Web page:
Gunnar Aasen 53:58.147 Thanks, Carl. Chris just pointed out to me that there’s a number of questions being posted in the chat as well, so I’m going to go through those real quick. So Dave asks, “Are tags a bad idea for something like CI parent job number which would correlate a few measurements in the short term but would grow to a very large number of values over time?” So I guess at this point, I would recommend thinking about maybe how many CI jobs you’re actually going to be running. So if you’re only running maybe one CI job a day, or one CI an hour, that’s only going to add up to maybe a few thousand over time. And so, that case it’s perfectly fine. If maybe you’re running highly distributed Cooper90 system where you have a lot of sort of instance turn over or something that’s causing a lot of stuff to get spun up and shut down, then you might want to be a little bit more considerate about how many tag values you’re gonna be creating. In that case, the option are to maybe get a bigger box for InfluxDB to run on. Or you can store that as a field value which is not indexed and won’t contribute as much to memory use pretty much because it’ll be stored on disk instead of in memory. So definitely consider it that way and also—so depends on sort of what you’re monitoring in as well. So, in this case, CI, I’m guessing that you’d want to check each CI job individually. In that case, you’d probably want the CI to be a tag more than a field or anything else. And I also want to note that we’re going to be releasing very soon a preview of our new time series index which allows you to basically, theoretically store as many tags in your InfluxDB as you want, as many series, and InfluxDB as you have disk space. So it’ll cache or not cache, but it’ll save series to disk, so you don’t need the whole series loaded in at one time. And that case if you have say a CI tag, you’d assume that the most recent CI jobs are ones that people are probably going to be looking at, and so with the new time series index that will likely sort of be fully rolled out and InfluxDB version 1.3 which will come out, I think the target is May right now. Then you’ll be able to do that fine. So that’s in the future. You can think about it that way as well. We also got a question from Vera, which is “Does Grafana have any limitation concerning the number of metrics, displayed on one graph? And how does Grafana treat this situation with big numbers of metrics?” I don’t think there’s an actual explicit limitation, but it’s certainly limited by what your browser can handle. If you have a Dashboard with 30 graphs that creates a lot of query for InfluxDB, but then when you display a lot of data your browser has to pass through all that data and then render it. There’s sort of like a practical on the number of metrics and that would depend sort of what client you’re using. Where you’re writing your browser. So I don’t know, Carl you want to add any additional flavor to that?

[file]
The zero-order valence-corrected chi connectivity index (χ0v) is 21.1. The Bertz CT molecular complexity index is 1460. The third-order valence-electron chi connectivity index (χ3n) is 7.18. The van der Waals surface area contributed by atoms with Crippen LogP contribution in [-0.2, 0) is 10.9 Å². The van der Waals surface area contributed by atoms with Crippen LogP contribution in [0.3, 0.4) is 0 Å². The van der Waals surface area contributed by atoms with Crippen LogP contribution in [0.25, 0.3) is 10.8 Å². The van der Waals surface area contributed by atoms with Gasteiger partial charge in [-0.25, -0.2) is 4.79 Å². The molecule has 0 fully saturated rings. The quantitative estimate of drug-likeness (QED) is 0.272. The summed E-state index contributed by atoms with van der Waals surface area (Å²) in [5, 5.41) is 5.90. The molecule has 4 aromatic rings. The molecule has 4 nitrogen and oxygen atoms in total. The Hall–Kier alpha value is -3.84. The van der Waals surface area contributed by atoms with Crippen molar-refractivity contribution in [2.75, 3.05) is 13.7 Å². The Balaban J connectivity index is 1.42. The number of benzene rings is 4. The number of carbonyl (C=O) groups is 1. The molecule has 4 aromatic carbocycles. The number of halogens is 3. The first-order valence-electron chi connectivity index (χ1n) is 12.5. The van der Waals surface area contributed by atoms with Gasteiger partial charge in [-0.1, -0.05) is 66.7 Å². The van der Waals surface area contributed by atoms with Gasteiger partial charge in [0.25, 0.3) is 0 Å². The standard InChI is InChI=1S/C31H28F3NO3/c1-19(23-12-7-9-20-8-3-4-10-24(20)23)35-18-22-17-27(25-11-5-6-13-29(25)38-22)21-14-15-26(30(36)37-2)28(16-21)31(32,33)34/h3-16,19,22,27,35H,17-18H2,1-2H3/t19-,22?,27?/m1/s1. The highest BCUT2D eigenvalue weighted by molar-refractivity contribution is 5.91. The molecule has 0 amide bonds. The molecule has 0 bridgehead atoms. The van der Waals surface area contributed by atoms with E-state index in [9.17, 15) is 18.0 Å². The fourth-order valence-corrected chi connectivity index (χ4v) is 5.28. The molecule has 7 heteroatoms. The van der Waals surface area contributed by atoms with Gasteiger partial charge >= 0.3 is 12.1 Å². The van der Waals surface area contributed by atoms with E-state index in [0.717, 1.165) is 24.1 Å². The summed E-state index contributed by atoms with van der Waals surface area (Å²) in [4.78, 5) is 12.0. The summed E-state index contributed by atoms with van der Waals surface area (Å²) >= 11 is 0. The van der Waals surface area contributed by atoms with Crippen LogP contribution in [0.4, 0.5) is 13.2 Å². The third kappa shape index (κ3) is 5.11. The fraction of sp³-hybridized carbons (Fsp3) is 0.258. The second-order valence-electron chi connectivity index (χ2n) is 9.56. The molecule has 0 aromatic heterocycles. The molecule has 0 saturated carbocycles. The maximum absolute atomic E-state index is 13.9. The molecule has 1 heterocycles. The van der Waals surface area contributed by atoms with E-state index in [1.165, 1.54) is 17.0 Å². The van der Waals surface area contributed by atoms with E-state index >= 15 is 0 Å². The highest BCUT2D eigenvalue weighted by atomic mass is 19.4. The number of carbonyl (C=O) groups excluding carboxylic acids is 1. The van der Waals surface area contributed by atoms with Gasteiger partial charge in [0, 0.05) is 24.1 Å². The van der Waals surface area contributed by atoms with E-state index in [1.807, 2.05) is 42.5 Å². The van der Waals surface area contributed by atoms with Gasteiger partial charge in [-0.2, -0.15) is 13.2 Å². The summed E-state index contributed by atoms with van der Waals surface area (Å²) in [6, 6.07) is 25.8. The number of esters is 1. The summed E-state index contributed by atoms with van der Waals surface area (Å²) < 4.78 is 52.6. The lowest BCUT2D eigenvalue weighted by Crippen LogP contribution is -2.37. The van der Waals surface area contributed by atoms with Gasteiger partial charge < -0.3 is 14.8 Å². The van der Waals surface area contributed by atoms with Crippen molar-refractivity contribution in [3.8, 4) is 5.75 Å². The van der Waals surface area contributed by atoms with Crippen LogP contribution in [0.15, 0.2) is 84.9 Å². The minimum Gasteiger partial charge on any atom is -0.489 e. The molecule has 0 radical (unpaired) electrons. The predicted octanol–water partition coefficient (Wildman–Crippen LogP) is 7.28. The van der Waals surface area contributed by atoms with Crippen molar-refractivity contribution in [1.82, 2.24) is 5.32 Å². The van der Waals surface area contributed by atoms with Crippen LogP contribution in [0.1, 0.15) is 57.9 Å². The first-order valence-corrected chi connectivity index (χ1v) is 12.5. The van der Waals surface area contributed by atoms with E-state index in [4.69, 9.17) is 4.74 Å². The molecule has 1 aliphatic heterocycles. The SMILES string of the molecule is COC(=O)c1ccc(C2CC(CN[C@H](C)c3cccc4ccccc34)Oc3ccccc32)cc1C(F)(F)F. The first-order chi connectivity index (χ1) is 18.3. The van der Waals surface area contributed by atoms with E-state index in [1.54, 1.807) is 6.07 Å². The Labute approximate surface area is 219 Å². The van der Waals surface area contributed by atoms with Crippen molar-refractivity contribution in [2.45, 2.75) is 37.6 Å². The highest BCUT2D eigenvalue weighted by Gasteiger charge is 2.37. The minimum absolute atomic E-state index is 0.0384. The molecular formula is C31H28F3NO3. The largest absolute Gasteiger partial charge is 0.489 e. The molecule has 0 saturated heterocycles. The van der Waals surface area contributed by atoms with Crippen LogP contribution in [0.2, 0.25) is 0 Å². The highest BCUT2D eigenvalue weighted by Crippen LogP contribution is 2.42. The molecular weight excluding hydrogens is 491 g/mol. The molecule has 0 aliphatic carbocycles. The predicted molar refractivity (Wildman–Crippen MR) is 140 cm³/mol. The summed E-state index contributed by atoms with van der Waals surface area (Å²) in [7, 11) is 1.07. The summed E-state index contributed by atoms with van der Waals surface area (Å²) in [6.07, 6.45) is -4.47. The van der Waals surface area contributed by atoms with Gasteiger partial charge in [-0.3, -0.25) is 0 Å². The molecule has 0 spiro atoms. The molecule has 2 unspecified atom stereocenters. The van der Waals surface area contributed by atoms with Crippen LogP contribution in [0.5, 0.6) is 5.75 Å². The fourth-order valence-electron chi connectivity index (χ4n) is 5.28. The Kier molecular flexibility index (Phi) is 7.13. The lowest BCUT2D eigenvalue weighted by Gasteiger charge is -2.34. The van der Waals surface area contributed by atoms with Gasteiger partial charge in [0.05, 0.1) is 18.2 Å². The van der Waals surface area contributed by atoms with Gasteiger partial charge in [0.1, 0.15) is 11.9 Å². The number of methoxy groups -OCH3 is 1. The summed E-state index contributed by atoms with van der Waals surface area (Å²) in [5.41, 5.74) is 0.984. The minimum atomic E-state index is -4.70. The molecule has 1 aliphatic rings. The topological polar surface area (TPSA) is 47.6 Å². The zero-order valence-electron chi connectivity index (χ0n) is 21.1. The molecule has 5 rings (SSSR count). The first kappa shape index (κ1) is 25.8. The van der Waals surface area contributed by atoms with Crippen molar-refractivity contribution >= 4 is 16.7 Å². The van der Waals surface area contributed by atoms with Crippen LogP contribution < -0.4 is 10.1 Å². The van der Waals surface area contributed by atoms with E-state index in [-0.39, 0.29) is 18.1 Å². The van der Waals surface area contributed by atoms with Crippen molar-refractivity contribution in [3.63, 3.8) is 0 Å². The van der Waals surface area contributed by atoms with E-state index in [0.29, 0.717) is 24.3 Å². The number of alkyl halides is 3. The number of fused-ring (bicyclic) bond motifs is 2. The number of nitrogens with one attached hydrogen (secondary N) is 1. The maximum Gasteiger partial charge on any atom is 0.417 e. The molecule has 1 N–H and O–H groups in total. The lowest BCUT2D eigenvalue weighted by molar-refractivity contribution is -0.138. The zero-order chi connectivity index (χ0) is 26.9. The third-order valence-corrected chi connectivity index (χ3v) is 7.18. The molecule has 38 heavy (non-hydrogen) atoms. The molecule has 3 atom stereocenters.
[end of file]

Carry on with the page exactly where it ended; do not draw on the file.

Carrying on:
Carl Bergqyist 57:58.279 No, not really. It really depends on your browser. There’s no limitation within Grafana. But I say that if you run more than 30 in graphs, you’re probably going to have a hard time to get any value from it. But maybe you could, but it’s mainly your browser that’s the limitation.